the everpresent onion

Submitted by Susan Miller on Sat, 07/25/2009 - 11:51.

Back in December, when this farm odyssey began, our first task was trimming, sorting and bagging onions for market. There were sacks and sacks full of them all cured and ready for their final presentation to the market shopper/eater.

Now, a mere six months later, we have almost come full circle. We have carried flats of onion starts from where they were seeded on a cold back porch to the woodstove-heated hoop house. We have watched them push up their tiny green shoots and we have transplanted them into their garden beds in the sandy soil of the old river bed in Geauga County. Each soil block containing five to seven seeds, plants, onions were carefully nestled into the rows by hand. They were mulched with a skirt of leaf mulch from the old growth maples, oaks, beeches and other deciduous trees on the farm and watered by hand with a watering can of well water or pond water. We planted rows and rows of them. Each row required discing, light raking, hoeing, (to eliminate pesky potential weeds that would reassert themselves a few weeks later - you can't get them all, but the big chunks get toted to the wood's edge to become biomass for future food) planting as described above, weeding and intercropping with clover.

Here they are almost ready to be uprooted.

So we have begun now to harvest them. Fresh onions have been traveling to the market for several weeks now, but this week the pulling of the onions began. "Look for the ones who's necks are broken" she said. We hunted and pulled and plopped them into buckets. We lifted each onion from the two and a half rows, some hiding under massive ragweeds and guarded by prickly horse thistles or bounded by green fences of nutsedge. All day we pulled and carried. The buckets were then transported to the hoop house, the very place to which we had carried those mystery flats of black earth that would soon show sprouts. I have posted a photo of the first small onion bed, but the other is yet to be captured in my camera. Let it suffice to say that there are onions as far as the eye can see. They were not planted by a machine unless you consider man a machine. Now they are harvested by people and returned to the hoop house to cure. They are pictured above looking like a Spencer Tunick installation.

In the other end of the hoop house new onion starts await the same special treatment.

The everpresent onion - no recipes needed. Don't we all eat onions practically everyday?

Meanwhile the garden's other bounties have begun to emerge colorful and flavor rich. In these photos beets glisten with their ruby colored sweet roots

and carrots get a shower before market

Oh what sweetness lies therein...

So to cap today's post here's a poem by Wendell Berry

The Mad Farmer Liberation Front

Love the quick profit, the annual raise,
vacation with pay. Want more
of everything ready-made. Be afraid
to know your neighbors and to die.
And you will have a window in your head.
Not even your future will be a mystery
any more. Your mind will be punched in a card
and shut away in a little drawer.
When they want you to buy something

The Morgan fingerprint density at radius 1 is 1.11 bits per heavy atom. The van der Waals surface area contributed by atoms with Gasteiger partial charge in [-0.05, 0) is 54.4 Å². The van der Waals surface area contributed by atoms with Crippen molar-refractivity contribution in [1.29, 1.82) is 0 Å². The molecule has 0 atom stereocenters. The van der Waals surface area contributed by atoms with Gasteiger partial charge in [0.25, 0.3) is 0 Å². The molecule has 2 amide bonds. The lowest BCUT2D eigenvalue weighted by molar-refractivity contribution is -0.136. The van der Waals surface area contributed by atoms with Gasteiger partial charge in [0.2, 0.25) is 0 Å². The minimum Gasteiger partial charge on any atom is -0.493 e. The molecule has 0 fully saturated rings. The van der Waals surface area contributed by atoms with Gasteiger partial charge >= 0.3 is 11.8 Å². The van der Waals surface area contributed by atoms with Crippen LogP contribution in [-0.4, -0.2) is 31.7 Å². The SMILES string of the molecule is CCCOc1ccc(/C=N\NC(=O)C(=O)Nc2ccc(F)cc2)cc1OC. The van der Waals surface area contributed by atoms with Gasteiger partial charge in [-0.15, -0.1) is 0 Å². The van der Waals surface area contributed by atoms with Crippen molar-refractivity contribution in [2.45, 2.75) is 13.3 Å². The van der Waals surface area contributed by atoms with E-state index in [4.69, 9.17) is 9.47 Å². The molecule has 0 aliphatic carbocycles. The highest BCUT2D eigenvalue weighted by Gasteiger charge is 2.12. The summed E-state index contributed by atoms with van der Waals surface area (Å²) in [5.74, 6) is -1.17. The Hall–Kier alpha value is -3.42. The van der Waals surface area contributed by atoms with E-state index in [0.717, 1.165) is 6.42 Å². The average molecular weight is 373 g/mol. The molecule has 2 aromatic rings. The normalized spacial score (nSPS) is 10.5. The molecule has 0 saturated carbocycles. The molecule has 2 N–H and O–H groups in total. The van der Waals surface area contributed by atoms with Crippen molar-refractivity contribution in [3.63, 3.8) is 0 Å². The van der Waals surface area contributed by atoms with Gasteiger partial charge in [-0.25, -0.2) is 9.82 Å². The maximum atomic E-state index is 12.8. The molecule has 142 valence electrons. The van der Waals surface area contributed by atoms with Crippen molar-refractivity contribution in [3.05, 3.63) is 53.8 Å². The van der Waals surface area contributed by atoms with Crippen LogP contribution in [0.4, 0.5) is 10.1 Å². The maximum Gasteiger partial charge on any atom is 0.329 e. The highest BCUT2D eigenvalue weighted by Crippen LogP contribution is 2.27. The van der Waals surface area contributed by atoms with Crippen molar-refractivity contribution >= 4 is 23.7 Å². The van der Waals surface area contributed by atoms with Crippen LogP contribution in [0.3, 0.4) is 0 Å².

they will call you. When they want you
to die for profit they will let you know.

So, friends, every day do something
that won't compute. Love the Lord.
Love the world. Work for nothing.
Take all that you have and be poor.
Love someone who does not deserve it.
Denounce the government and embrace
the flag. Hope to live in that free
republic for which it stands.
Give your approval to all you cannot
understand. Praise ignorance, for what man
has not encountered he has not destroyed.

Ask the questions that have no answers.
Invest in the millennium. Plant sequoias.
Say that your main crop is the forest
that you did not plant,
that you will not live to harvest.
Say that the leaves are harvested
when they have rotted into the mold.
Call that profit. Prophesy such returns.

Put your faith in the two inches of humus
that will build under the trees
every thousand years.
Listen to carrion -- put your ear
close, and hear the faint chattering
of the songs that are to come.
Expect the end of the world. Laugh.
Laughter is immeasurable. Be joyful
though you have considered all the facts.
So long as women do not go cheap
for power, please women more than men.
Ask yourself: Will this satisfy
a woman satisfied to bear a child?
Will this disturb the sleep
of a woman near to giving birth?

Go with your love to the fields.
Lie down in the shade. Rest your head
in her lap. Swear allegiance
to what is nighest your thoughts.
As soon as the generals and the politicos
can predict the motions of your mind,
lose it. Leave it as a sign
to mark the false trail, the way
you didn't go. Be like the fox
who makes more tracks than necessary,
some in the wrong direction.
Practice resurrection.

Outside the hoop house, cider grows on old apple trees...

 

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Muck farms

too bad those wetlands were drained and farmed

Draining the Great Black Swamp more here at Fishing the Great Lakes

Too bad the Everglades was turned into sugar cane farms. Read The Swamp by Michael Grunwald

Too bad 99% of the virgin long leaf pine forest went down in the US Southeast.

But then our ancestors thought resources were forever.

Now we're learning that sprawl will go too. Eventually. It's pace seems to be picking up of late.

The link to West Park history is fascinating!

Based on what we're seeing in the press these days about county corruption, maybe Cleveland would have best been left to the mosquitos, eh?